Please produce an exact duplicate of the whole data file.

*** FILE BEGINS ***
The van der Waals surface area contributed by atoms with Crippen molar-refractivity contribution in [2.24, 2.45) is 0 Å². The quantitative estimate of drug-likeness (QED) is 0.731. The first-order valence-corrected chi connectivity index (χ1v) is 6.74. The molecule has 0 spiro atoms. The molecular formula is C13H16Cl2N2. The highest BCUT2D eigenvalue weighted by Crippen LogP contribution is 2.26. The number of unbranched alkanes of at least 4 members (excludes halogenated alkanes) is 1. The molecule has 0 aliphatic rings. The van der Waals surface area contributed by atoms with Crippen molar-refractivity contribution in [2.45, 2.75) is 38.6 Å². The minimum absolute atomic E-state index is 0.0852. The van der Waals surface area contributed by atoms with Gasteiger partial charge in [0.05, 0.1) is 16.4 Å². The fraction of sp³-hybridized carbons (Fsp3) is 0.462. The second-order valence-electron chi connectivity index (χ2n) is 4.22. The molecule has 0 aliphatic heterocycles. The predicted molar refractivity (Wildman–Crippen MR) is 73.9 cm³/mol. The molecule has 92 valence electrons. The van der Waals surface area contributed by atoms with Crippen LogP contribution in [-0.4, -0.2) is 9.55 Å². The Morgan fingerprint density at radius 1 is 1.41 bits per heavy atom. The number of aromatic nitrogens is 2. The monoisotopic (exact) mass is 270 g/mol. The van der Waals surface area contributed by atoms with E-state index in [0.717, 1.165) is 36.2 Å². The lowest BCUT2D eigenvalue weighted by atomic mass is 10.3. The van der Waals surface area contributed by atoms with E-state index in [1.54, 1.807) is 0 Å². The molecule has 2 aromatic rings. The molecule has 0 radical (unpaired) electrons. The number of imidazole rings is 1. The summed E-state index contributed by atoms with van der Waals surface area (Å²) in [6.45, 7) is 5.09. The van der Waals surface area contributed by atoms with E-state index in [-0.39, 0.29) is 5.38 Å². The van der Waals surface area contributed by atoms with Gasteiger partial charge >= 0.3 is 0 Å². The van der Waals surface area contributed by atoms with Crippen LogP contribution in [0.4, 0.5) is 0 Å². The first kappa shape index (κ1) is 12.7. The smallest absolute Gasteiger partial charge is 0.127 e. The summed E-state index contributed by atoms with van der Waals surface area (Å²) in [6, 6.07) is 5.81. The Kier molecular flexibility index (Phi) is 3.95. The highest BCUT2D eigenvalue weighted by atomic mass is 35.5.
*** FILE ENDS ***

The van der Waals surface area contributed by atoms with Crippen molar-refractivity contribution in [2.24, 2.45) is 0 Å². The quantitative estimate of drug-likeness (QED) is 0.731. The first-order valence-corrected chi connectivity index (χ1v) is 6.74. The molecule has 0 spiro atoms. The molecular formula is C13H16Cl2N2. The highest BCUT2D eigenvalue weighted by Crippen LogP contribution is 2.26. The number of unbranched alkanes of at least 4 members (excludes halogenated alkanes) is 1. The molecule has 0 aliphatic rings. The van der Waals surface area contributed by atoms with Crippen molar-refractivity contribution in [2.45, 2.75) is 38.6 Å². The minimum absolute atomic E-state index is 0.0852. The van der Waals surface area contributed by atoms with Gasteiger partial charge in [0.05, 0.1) is 16.4 Å². The fraction of sp³-hybridized carbons (Fsp3) is 0.462. The second-order valence-electron chi connectivity index (χ2n) is 4.22. The molecule has 0 aliphatic heterocycles. The predicted molar refractivity (Wildman–Crippen MR) is 73.9 cm³/mol. The molecule has 92 valence electrons. The van der Waals surface area contributed by atoms with Crippen LogP contribution in [-0.4, -0.2) is 9.55 Å². The Morgan fingerprint density at radius 1 is 1.41 bits per heavy atom. The number of aromatic nitrogens is 2. The monoisotopic (exact) mass is 270 g/mol. The van der Waals surface area contributed by atoms with E-state index in [0.717, 1.165) is 36.2 Å². The lowest BCUT2D eigenvalue weighted by atomic mass is 10.3. The van der Waals surface area contributed by atoms with E-state index in [1.54, 1.807) is 0 Å². The molecule has 2 aromatic rings. The molecule has 0 radical (unpaired) electrons. The number of imidazole rings is 1. The summed E-state index contributed by atoms with van der Waals surface area (Å²) in [6.45, 7) is 5.09. The van der Waals surface area contributed by atoms with E-state index in [-0.39, 0.29) is 5.38 Å². The van der Waals surface area contributed by atoms with Gasteiger partial charge >= 0.3 is 0 Å². The van der Waals surface area contributed by atoms with Crippen LogP contribution in [0.4, 0.5) is 0 Å². The first kappa shape index (κ1) is 12.7. The smallest absolute Gasteiger partial charge is 0.127 e. The summed E-state index contributed by atoms with van der Waals surface area (Å²) in [6, 6.07) is 5.81. The Kier molecular flexibility index (Phi) is 3.95. The highest BCUT2D eigenvalue weighted by atomic mass is 35.5.